Thursday, 13 November 2014

Art for the pleasure of Art, thanks to Carl Randall

It was refreshing to hear Carl Randall speak about his paintings, at a new exhibition that has opened at the Berloni Gallery in London’s West End.

We first came across his work at the National Portrait Gallery, which had honoured him with a BP travelling prize that had enabled him to spend time in Japan and produce a series of paintings which kept us spellbound by their detail, their vivacity and their enchanting – sometimes humorous – ability to present Japanese life as it strikes a foreign visitor.

Exactly the atmosphere of bustle and liveliness of a busy Japanese station
So going to hear him speak about his paintings was an opportunity we couldn’t pass up. It proved well worth it.

First of all, because he talked plainly and simply about his paintings, about his time in Japan, and above all about what he’d been trying to do. On display were more of the works we’d come to associate with him: packed with people and places, breathing life and bustle, enjoyment or concentration.

Carl Randall introducing his paintings to us
at the Berloni Gallery
But we also discovered a new side of his art. There were some swift stolen sketches of travellers in trains, absorbed in themselves, their phones, their music, or just passing the time on the way to work. 

And then other pieces, as large as the ones we already knew, but largely empty – as he explained, he was working to a more Japanese idiom, in which “negative space” (what I’ve always thought of as “white space”) isn’t shunned, but used to heighten the impact of the detailed painting. He had several Japanese ink works, on Japanese paper, in which he’d used a single model or perhaps two models, repeatedly, sketching their heads over and over, but leaving wide areas untouched. The ink sometimes ran, sometimes splashed, sometimes simply soaked differently into the absorbent paper, giving an engagingly unpredictable effect to the final result.

Japanese faces in the Japanese style
Japanese ink on Japanese paper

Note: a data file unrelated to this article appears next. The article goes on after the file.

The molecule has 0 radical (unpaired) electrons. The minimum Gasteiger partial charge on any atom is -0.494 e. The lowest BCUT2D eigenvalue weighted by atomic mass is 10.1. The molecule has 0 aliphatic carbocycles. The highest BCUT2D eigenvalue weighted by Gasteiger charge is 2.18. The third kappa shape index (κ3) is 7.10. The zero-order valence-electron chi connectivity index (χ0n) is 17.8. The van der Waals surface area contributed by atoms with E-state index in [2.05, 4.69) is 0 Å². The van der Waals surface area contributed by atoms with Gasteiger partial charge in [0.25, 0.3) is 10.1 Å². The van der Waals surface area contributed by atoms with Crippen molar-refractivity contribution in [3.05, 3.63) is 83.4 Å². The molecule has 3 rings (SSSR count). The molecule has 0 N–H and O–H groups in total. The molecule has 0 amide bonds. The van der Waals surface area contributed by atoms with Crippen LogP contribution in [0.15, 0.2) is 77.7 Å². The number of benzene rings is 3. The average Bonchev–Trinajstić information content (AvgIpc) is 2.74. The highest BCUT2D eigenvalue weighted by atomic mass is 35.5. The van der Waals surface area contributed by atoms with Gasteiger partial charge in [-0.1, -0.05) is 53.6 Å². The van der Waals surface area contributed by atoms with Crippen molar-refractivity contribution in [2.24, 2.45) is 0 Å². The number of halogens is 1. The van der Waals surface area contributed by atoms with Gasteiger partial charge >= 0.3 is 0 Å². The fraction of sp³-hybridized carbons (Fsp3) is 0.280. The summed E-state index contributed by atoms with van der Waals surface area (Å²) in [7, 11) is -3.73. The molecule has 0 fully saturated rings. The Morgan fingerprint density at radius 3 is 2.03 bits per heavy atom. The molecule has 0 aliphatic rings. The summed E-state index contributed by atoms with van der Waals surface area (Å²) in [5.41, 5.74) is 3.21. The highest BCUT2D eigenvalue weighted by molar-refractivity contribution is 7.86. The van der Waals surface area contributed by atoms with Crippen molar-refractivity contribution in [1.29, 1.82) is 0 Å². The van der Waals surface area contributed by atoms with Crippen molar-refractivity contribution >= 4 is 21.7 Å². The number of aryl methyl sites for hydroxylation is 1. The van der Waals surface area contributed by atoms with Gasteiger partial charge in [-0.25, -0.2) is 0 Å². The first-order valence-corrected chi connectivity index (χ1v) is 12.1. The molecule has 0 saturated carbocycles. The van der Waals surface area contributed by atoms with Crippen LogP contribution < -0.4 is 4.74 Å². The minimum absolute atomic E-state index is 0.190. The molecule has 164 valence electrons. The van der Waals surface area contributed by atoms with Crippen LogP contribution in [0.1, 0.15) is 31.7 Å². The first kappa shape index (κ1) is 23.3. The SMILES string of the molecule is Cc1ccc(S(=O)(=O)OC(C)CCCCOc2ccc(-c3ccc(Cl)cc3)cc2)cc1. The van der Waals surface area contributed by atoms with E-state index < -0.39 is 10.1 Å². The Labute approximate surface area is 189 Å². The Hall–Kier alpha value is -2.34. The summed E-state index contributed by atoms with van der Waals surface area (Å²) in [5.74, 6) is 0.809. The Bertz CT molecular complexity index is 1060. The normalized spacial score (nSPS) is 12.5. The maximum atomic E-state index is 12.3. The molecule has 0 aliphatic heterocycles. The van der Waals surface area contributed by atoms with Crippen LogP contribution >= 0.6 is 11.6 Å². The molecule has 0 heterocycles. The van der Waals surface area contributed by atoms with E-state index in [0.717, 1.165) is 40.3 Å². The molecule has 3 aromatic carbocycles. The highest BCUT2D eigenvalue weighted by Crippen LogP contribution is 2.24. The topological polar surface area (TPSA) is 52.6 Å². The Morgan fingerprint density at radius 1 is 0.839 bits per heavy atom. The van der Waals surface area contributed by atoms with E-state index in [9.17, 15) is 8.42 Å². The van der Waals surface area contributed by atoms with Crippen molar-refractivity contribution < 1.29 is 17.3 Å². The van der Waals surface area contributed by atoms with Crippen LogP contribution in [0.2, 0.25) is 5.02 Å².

He’s working now on a series of fifteen “portraits of London”. That’ll be fun, to see him take on with the same verve and gusto, scenes from another country and another city, and one he knows in a very different way, as his home rather than the objective of an outsider’s visit.

But I described listening to Randall as “refreshing”. One of the more refreshing aspects was the way he kept pointing out the almost gratuitous nature of some of his techniques. He often subverts perspective, showing a large figure in the distance and a smaller one in the front.

“I do it because I like it,” he explained, “I like the flattening.”

I enjoyed that because it reminded me of many conversations I’ve had with people who’ve earnestly assured me that Jane Austen, or Graham Greene, or Salman Rushdie deliberately wrote something or other. In other words, they want to tell me about the author’s intent. But they have no idea of what the author intended and in the first two cases, they certainly can’t even ask, as they’re both dead; even in the case of Rushdie, they’re unlikely to get the chance to check, and even if they did, they might be disappointed with the answer.

So I was delighted when Randall assured us that his flattening of perspective didn’t symbolise anything in particular, except for his pleasure in doing it. That doesn’t stop a viewer seeing symbolism in it, and perfectly legitimately – a viewer, or a reader, has every right to see symbols in a work of art, and it matters not a jot that the author or painter intended none of it. After all, what something symbolises is a matter for the observer, not for the creator; if you see it, then it’s there.

But it was highly refreshing to hear an artist assure us with great sincerity that it wasn’t there because he deliberately put it there.

So we passed great hour or two, in good company, with fine paintings. 

Want to know more? Check his website.

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